45 years ago the Mallory Battery Company of Canada developed the most powerful D cell utilizing a porous anode patented construction analogous to what you read here...only nanotechnology did not exist then. Why wasn't the advanced technology exploited at that time? Politics and the NIH syndrome...so that's one answer why battery advances have not been made over the years.
That is definitely the promise of some of these batteries, and it's about time! I have always wondered why battery technology has not evolved as quickly as other technology, why we've had what seems like the same battery life for years. It's good to see these inventions moving forward at a fast pace.
I know you were being funny, Amclaussen--I just thought the implied math was also funny. And I think you're right about how many people, including engineers, underestimate the power and breadth of application of Murphy's Law. I like your memorial wall idea.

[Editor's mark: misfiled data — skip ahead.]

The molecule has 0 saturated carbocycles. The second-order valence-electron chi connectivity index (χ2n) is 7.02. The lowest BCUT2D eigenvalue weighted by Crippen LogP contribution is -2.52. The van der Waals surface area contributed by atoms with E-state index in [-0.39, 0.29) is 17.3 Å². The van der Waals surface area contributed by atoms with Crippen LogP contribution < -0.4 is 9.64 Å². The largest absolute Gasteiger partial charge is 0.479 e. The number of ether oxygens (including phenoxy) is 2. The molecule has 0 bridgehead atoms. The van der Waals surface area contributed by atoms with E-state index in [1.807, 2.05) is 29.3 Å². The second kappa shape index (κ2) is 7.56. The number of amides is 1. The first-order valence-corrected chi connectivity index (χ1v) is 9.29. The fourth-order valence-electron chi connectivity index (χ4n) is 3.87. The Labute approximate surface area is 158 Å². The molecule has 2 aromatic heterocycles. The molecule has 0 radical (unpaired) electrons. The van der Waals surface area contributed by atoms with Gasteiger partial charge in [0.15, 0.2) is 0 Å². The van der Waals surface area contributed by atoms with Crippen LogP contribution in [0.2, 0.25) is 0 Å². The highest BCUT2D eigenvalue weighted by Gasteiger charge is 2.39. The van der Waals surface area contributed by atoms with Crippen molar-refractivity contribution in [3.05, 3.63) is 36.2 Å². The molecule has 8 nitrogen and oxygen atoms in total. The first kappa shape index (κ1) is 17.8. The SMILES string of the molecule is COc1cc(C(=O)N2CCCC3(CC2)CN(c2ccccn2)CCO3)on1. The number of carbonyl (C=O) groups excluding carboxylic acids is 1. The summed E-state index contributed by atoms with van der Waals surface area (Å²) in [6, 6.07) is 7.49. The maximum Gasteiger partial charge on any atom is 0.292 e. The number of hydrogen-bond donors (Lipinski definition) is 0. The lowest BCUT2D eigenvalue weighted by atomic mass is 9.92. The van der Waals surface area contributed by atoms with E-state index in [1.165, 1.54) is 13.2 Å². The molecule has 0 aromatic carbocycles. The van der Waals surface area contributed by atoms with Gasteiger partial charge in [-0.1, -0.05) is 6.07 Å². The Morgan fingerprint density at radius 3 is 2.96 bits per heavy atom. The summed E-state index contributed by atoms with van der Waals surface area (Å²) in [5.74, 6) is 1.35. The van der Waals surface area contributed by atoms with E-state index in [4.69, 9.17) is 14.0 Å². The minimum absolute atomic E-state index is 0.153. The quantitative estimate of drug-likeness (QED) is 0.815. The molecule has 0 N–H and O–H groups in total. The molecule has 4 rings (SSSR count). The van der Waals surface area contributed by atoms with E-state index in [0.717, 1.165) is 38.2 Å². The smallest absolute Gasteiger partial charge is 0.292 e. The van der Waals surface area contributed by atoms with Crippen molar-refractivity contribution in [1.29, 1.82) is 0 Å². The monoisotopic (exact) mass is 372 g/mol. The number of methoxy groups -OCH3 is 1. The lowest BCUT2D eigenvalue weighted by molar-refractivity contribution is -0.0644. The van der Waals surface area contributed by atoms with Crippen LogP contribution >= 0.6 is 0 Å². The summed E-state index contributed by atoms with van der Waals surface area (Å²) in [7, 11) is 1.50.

Researchers working with additive manufacturing have said multimaterial techniques will allow industry “to fabricate materials with combinations of density, strength, and thermal expansion that do not exist [yet].”
The term "multiphysics" is used to describe the simulation of multiple types of physics and their influence on one another -- for example, the investigation of the behavior of a chemical in liquid form will involve both chemistry and fluid dynamics.
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